People remember, sometimes years later, transforming and unforgettable experiences of music. These emotional experiences are often described as a sense of wonder, amazement, fascination, or being moved or touched by a song. As I sat watching the movie The Longest Ride (Watch Here) starring Scott Eastwood (Clint Eastwood’s son), I felt moved and transformed as the two love stories in the movie came together. What was this strong emotional sensation? In that moment I felt less isolated, less singular, and more connected to the human condition.
I had a new understanding of things and I was part of something massive. I was in awe—a deep emotional experience unassociated with a logical change of my circumstances. The same type of awe you sometimes feel when you hear beautiful music. This experience provoked a thought—using music, could you increase the likelihood to get this amazing awe-like sensation. I've tested this theory and the answer is yes. How? Find out here.
Feeling awe—What is “openness to experience”
Openness to experience is a personality trait. To have the trait of openness to experience means you often experience a broader range of emotions, you accept your emotions, and you experience complex emotions more often. I am sure you have seen people with high openness to experience in your life: you notice that they describe everything like they are experiencing it for the very first time and they are often touched and absorbed by things as simple as the shade of a tree. For me, I think I fall somewhere in the middle of the spectrum.
How can you tell if you are high in the the trait of openness to experience? A group of researchers (Silvia, Fayn, Nusbaum, & Beatym 2015) examined just that: whether someone’s openness to experience made them more likely to experience awesome aesthetic emotions like awe, wonder, fascination, being moved, and feeling touched. They studied two things often associated with the experience of awe: stars and sound.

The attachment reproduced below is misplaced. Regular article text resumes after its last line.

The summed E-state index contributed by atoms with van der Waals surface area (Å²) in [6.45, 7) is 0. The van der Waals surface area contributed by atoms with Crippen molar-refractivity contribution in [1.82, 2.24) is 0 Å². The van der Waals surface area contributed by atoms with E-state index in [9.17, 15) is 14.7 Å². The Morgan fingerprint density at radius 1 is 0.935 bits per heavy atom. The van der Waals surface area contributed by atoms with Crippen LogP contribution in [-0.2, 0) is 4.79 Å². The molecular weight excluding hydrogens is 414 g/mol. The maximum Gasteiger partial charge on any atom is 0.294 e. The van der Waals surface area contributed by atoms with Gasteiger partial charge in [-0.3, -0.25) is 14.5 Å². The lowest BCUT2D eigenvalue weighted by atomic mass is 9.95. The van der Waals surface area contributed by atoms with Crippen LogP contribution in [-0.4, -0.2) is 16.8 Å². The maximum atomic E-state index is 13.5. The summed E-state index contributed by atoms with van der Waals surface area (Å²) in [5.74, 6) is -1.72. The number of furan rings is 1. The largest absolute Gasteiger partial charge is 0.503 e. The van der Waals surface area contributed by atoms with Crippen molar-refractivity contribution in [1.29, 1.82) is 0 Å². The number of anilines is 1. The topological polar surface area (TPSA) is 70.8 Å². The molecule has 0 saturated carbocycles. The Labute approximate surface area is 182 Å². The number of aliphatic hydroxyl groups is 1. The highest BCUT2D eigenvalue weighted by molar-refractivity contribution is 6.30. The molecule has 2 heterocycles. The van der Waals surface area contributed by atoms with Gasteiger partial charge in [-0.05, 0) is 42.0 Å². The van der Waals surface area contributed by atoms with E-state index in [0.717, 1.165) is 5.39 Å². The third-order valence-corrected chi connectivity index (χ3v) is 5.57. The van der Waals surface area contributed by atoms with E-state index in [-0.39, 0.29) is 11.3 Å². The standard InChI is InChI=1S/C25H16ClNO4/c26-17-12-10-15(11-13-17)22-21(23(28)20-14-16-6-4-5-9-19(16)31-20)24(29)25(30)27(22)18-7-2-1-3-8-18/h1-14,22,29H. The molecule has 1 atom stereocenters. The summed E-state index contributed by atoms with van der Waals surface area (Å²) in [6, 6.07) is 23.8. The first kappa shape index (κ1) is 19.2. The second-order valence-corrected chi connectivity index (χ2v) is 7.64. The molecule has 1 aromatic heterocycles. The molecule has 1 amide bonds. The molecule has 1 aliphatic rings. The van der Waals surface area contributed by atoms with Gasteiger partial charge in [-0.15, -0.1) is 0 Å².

Your openness to experience predicts your likelihood to experience awe
The Silvia et. al 2015 study came to an important conclusion: your openness to experience significantly predicted your awe-like experiences (Silvia et. al. , 2015, p. 6). For both images of deep space and music, openness to experience emerged as the only predictor of the likelihood to experience emotional awe.
Let’s focus on music because it’s everywhere. What causes you to experience the awe-like sensation while listening to music and what does it feel like? People that experience awe feelings associated with music show high intensities of interest and excitement while listening to your favorite song. Some say that this awe feeling is accompanied with thoughts that reflect an understanding of something vast and thoughts that reflect a shift in one’s knowledge in light of the new experience. For me, the feeling that you feel in an awe-like experience while listening music is one that leads to chills, goose bumps, and sometimes intense sensation of possibly coming to tears. This overall experience gives you a high sense of connectedness with the music. A connectedness with nature.
Music helps you experience a wide range of emotions—emotions that often help us resolve cognitive dissonance in our lives.
The Silvia et al. 2015 study findings help support the idea that, if you are open to experience new things , you’ll experience more resolution of cognitive dissonance, you’ll feel closer to the world around, and you’ll be able to control your own anxiety through feelings of interest and excitement.
The everyday tool you can use to help experience awe-like emotions on a regular basis is music.
Music provides a continual opportunity to improve your openness to experience. While some might argue your openness to experience is a permanent trait, you can also think of it as a habit—a habit you can build. Take advantage of new and different sounding music as a tool to build a new good habit. Try this:
If you hear a new song, take note of one thing positive about it—it'll improve your openness to experience. Share this
Do this simple task for a month or so and you’ll see improvement in your creativity and, most importantly, you’ll increase your feeling of connectedness with nature.
See Silvia, P. J., Fayn, K., Nusbaum, E. C., & Beaty, R. E. (August 17, 2015). Openness to Experience and Awe in Response to Nature and Music: Personality and Profound Aesthetic Experiences. Psychology of Aesthetics, Creativity, and the Arts, 1-9.
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